Eggs are common in people’s daily diet.
However, whether they are healthy or not has been unclear.
It’s true that just one egg yolk has 200 mg of cholesterol. This makes it one of the richest sources of dietary cholesterol.
But it’s also crucial to distinguish between dietary cholesterol and cholesterol in the blood, which are only weakly related.
In addition, eggs contain additional nutrients that may help lower the risk for heart disease.
Moreover, the moderate amount of fat in an egg, about 5 grams, is mostly monounsaturated and polyunsaturated fat.
The focus on dietary cholesterol alone was de-emphasized in recent research. This is because more attention was placed on the influence of saturated and trans fat on blood cholesterol.
Accordingly, the Dietary Guidelines for Americans 2015 removed the prior recommendation to limit consumption of dietary cholesterol to 300 mg per day.
Experts suggest that it’s important to look at eggs not only on their own, but in context of the entire diet, especially when compared to foods they may replace (and vice-versa).
Recent research on moderate egg consumption in two large prospective cohort studies (nearly 40,000 men and over 80,000 women) found that up to one egg per day is not linked to increased heart disease risk in healthy people.
Eggs were previously associated with heart disease risk as a result of their high cholesterol content.
However, a solid body of research shows that for most people, cholesterol in food has a smaller effect on blood levels of total cholesterol and harmful LDL cholesterol than does the mix of fats in the diet.
It is find if you eat poached egg with runny yolk on mashed avocado and whole grain bread, with a side salad of arugula and mango red pepper salsa.
Of course, this research doesn’t give a green light to daily three-egg omelets.
A 2008 report from the Physicians’ Health Study supports the idea that eating an egg a day is generally safe for the heart.
But it also suggests that going much beyond that could increase the risk for heart failure later in life.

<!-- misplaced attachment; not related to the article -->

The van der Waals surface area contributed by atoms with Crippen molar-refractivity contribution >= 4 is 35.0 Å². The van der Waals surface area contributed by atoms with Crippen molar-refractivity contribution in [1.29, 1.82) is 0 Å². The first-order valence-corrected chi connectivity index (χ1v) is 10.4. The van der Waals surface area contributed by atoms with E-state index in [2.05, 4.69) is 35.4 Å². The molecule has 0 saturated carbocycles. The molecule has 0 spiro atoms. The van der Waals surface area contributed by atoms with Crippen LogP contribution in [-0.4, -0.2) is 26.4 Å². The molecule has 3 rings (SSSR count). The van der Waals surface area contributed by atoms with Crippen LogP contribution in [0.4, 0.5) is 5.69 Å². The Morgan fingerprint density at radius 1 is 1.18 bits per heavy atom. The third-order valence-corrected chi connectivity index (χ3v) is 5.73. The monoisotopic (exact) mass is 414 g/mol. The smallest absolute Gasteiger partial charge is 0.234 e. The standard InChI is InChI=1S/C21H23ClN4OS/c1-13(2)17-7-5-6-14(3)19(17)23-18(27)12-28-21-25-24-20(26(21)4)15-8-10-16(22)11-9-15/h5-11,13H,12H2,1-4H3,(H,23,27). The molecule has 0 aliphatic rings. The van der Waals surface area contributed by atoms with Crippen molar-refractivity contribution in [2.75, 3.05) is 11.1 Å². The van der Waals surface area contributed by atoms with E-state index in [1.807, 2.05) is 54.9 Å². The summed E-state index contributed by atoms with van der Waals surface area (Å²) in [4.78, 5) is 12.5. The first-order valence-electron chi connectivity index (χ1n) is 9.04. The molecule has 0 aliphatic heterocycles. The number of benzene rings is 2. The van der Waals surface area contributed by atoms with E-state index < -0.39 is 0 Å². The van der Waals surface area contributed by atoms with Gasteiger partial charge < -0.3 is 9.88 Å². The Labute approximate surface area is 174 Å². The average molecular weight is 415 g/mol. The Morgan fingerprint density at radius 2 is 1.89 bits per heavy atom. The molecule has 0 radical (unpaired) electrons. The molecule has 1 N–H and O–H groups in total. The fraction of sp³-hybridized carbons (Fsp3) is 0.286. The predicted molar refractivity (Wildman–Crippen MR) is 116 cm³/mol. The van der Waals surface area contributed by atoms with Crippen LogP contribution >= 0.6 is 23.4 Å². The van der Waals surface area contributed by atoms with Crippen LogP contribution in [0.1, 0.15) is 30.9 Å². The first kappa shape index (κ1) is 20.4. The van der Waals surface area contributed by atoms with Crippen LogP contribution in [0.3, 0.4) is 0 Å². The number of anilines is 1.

You also need to pay attention to the “trimmings” that come with your eggs.
For example, scrambled eggs, salsa, and a 100% whole-wheat English muffin is very different from scrambled eggs with cheese, sausages, home fries, and white toast.
People who have difficulty controlling their total and LDL cholesterol may also want to be cautious about eating egg yolks and instead choose foods made with egg whites.
The same is true for people with diabetes.
In a recent study, heart disease risk was increased among men and women with diabetes who ate one or more eggs a day.
For people who have diabetes and heart disease, it may be best to limit egg consumption to no more than three yolks per week.
Furthermore, to truly assess eggs and heart health, you can check how they stack-up to foods you might choose in their place—the classic nutrition substitution analysis.
While eggs may be a much better choice than sugary, refined grain-based options like sweetened breakfast cereals, pancakes with syrup, muffins, or bagels, they may fall short of other options.
A bowl of steel-cut oats with nuts and berries, for example, will be a much better choice for heart health than an egg-centric breakfast.
Eating whole grains and fruit predict lower risk of heart disease, and when it comes to protein, plant sources like nuts and seeds are related to lower cardiovascular and overall mortality, especially when compared to red meat or eggs.
The bottom line: while eggs may not be the optimal breakfast choice, they are certainly not the worst, falling somewhere in the middle on the spectrum food choice and heart disease risk.
For those looking to eat a healthy diet, keeping intake of eggs moderate to low will be best for most, emphasizing plant-based protein options when possible.
Source: Harvard University.